Google had promised us an all-new refresh of the ageing Google Play (for desktop) interface at this year’s I/O developer conference, and we’ve finally got it. The new look brings it aesthetically closer to Google’s Android mobile platform, but more importantly, the upgrade was sorely needed — the updated design, according to Google, makes it “easier to browse and discover new favorites”. They’re not kidding.

Play for desktop now sports large tiles, monochromatic colour scheme for icons, slick transition animation, clean lines and an excellent left-hanging sidebar for easy access and navigation (no doubt, taking advantage of the extra real estate available on your PC monitor). Yes, the Indian store is rather limited in its selection of digital and physical items, but the new interface does make accessing available content much easier than before. The sidebar, in particular, makes jumping between categories a breeze — head to a particular category (say, ‘Movies’), and you’ll be able to filter content as well as instantly navigate to another category (‘Books’ or ‘Devices’) via the sidebar.

As mentioned earlier, the amount of non-app content is very limited at the moment — this results in sparsely populated pages. Click on ‘New Movie Releases’, for instance, and you’re greeted with a page that has about 12 movies that aren’t necessarily new. So, it’s only logical to take a look at Play’s ‘Apps’ section to get an idea of the scalability of the new interface. The new, large hi-res icons really make an impression and the tiled design is an incredible step up (and forward) from the clutter of the previous look. Apps (as well as all physical and digital items on the store) now have a full screen dedicated to them, where you can buy, look at screenshots, get info and reviews.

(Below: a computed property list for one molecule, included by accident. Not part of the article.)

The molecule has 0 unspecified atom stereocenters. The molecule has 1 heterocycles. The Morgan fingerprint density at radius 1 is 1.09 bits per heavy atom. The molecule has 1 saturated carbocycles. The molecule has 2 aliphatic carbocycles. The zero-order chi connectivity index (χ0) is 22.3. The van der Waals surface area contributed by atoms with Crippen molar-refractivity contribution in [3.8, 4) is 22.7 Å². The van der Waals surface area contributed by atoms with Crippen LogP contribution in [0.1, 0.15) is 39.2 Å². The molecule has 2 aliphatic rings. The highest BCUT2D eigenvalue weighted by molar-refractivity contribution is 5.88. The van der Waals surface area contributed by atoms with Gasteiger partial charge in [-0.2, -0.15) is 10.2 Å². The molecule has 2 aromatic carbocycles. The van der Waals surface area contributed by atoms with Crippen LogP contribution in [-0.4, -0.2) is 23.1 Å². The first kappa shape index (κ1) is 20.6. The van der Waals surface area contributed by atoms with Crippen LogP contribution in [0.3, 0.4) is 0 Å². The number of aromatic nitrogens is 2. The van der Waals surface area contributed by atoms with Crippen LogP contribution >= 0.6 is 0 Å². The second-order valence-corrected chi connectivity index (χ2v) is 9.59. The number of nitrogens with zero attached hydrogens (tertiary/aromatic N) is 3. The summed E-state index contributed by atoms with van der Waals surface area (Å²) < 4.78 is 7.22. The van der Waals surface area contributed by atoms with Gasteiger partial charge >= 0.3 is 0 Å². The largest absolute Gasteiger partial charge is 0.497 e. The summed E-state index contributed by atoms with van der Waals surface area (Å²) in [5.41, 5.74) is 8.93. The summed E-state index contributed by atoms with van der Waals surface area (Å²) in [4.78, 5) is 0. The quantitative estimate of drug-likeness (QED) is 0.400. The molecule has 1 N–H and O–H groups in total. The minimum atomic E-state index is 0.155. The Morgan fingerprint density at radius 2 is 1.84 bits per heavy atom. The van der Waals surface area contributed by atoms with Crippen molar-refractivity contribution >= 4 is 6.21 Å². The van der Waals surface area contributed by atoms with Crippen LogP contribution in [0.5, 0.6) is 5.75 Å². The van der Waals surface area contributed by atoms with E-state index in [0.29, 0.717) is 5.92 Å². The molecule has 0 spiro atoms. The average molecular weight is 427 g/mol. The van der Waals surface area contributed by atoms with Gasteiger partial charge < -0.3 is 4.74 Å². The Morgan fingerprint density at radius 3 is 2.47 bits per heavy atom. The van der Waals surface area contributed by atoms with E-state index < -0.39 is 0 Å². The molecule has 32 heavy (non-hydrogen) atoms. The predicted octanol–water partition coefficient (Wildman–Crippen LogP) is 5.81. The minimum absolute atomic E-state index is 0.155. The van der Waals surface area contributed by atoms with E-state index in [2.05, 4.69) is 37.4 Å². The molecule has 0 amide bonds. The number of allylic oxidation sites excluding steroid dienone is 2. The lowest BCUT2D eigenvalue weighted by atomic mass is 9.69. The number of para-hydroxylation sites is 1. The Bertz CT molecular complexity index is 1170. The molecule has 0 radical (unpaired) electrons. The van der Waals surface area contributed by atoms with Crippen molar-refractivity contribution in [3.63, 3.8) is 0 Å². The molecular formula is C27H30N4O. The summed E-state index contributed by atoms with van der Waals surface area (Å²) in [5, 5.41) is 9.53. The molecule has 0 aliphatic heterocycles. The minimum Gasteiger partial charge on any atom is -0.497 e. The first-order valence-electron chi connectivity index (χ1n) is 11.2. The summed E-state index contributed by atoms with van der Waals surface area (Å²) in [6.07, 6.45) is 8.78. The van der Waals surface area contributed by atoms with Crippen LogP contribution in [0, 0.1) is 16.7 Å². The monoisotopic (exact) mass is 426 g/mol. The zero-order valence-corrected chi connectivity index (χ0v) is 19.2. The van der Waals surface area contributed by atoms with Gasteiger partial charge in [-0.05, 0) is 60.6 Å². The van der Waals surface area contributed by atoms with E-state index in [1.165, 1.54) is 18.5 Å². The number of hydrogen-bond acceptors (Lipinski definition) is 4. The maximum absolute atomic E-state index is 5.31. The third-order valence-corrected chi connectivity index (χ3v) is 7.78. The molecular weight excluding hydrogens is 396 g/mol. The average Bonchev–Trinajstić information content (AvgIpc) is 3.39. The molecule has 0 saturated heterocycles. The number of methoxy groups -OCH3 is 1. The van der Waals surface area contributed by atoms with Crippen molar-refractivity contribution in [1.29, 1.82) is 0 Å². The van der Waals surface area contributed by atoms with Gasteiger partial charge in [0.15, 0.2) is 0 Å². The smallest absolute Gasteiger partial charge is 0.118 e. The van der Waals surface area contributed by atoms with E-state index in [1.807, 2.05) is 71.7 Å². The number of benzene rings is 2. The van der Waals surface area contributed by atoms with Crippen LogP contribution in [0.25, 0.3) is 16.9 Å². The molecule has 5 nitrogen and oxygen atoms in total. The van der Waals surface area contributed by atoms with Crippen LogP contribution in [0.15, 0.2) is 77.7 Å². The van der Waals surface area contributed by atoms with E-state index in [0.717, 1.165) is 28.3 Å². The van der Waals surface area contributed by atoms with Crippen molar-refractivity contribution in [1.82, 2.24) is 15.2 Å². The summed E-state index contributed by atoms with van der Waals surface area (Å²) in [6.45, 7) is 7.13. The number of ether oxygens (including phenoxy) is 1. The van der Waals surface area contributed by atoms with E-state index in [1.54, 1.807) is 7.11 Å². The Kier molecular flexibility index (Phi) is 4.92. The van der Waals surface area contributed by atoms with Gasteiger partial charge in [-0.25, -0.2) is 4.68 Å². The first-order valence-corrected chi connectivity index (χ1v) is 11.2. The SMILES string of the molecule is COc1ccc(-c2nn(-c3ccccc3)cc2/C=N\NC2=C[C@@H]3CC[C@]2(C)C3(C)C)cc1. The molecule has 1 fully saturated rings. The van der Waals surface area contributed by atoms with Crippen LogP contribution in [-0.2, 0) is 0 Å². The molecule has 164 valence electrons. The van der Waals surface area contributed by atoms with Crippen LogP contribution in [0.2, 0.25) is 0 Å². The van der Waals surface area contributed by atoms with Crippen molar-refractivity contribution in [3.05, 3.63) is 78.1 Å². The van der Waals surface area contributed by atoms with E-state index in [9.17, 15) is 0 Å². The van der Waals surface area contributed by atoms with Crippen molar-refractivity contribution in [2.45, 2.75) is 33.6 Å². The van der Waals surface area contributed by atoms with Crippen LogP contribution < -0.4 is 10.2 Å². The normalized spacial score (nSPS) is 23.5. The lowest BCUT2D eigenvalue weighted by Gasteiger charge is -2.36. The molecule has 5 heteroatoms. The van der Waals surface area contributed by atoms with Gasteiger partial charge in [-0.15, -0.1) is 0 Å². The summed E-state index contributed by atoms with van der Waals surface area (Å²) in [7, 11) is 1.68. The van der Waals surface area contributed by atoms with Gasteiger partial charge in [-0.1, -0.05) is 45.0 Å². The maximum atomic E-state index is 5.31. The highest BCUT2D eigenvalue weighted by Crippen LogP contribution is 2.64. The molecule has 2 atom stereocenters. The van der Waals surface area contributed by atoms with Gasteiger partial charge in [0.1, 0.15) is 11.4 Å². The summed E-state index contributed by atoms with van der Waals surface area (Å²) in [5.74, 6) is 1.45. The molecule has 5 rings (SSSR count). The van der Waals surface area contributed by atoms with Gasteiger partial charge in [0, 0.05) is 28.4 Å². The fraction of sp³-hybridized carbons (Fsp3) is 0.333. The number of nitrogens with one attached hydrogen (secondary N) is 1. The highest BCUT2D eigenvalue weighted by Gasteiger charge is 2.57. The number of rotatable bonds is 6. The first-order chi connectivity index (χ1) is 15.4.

The app pages benefit greatly from the extra page-space for recommendations — once the volume of content grows, this should be great for movie and music recommendations as well. Head to the Temple Run: Oz page, for example, and you’ll have about 10 ‘similar’ app recommendations as well as a near-comprehensive list of apps from the same developer.

Parallels have been drawn between Google Play’s refreshed interface and Microsoft’s ‘Modern’ UI (formerly ‘Metro’), or more particularly, the tile-driven design philosophy. But a closer look will reveal that the new look is more mobile (Android) inspired, with the aim of bringing uniformity to the Play experience across platforms. However, as long as Google Play for desktop remains browser-only, it will have its limitations. Google Play would benefit greatly from a standalone app for PC and Mac, with a built-in media player (with cross-platform streaming capability of purchased content), library and device management features. For now, however, it’s good to see Google Play for desktop take a step into 2013 in terms of design. Experience it for yourself at